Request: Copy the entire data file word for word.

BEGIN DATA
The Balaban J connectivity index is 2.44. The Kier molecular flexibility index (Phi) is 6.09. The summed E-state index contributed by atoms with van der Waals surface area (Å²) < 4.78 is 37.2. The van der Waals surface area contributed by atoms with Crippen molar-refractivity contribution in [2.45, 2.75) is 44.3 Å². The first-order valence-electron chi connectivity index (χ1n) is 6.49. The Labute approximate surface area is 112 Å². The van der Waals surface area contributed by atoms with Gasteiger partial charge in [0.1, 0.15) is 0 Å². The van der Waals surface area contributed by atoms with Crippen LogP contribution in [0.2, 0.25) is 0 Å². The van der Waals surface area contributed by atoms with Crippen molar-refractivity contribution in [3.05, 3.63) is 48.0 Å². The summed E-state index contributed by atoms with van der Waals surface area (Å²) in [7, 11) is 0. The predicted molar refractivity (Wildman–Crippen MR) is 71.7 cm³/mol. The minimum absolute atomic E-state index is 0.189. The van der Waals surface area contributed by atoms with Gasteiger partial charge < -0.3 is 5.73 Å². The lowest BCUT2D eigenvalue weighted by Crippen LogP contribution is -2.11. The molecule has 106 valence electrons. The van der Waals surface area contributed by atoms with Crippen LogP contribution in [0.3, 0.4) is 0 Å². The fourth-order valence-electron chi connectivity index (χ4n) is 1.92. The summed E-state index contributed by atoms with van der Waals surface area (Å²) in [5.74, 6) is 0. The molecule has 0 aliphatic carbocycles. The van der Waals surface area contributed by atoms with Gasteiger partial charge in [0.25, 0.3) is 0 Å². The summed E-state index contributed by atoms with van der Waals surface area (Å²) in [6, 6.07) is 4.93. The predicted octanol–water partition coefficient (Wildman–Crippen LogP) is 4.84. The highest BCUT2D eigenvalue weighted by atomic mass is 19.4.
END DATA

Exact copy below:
The Balaban J connectivity index is 2.44. The Kier molecular flexibility index (Phi) is 6.09. The summed E-state index contributed by atoms with van der Waals surface area (Å²) < 4.78 is 37.2. The van der Waals surface area contributed by atoms with Crippen molar-refractivity contribution in [2.45, 2.75) is 44.3 Å². The first-order valence-electron chi connectivity index (χ1n) is 6.49. The Labute approximate surface area is 112 Å². The van der Waals surface area contributed by atoms with Gasteiger partial charge in [0.1, 0.15) is 0 Å². The van der Waals surface area contributed by atoms with Crippen LogP contribution in [0.2, 0.25) is 0 Å². The van der Waals surface area contributed by atoms with Crippen molar-refractivity contribution in [3.05, 3.63) is 48.0 Å². The summed E-state index contributed by atoms with van der Waals surface area (Å²) in [7, 11) is 0. The predicted molar refractivity (Wildman–Crippen MR) is 71.7 cm³/mol. The minimum absolute atomic E-state index is 0.189. The van der Waals surface area contributed by atoms with Gasteiger partial charge < -0.3 is 5.73 Å². The lowest BCUT2D eigenvalue weighted by Crippen LogP contribution is -2.11. The molecule has 106 valence electrons. The van der Waals surface area contributed by atoms with Crippen LogP contribution in [0.3, 0.4) is 0 Å². The fourth-order valence-electron chi connectivity index (χ4n) is 1.92. The summed E-state index contributed by atoms with van der Waals surface area (Å²) in [5.74, 6) is 0. The molecule has 0 aliphatic carbocycles. The van der Waals surface area contributed by atoms with Gasteiger partial charge in [0.25, 0.3) is 0 Å². The summed E-state index contributed by atoms with van der Waals surface area (Å²) in [6, 6.07) is 4.93. The predicted octanol–water partition coefficient (Wildman–Crippen LogP) is 4.84. The highest BCUT2D eigenvalue weighted by atomic mass is 19.4.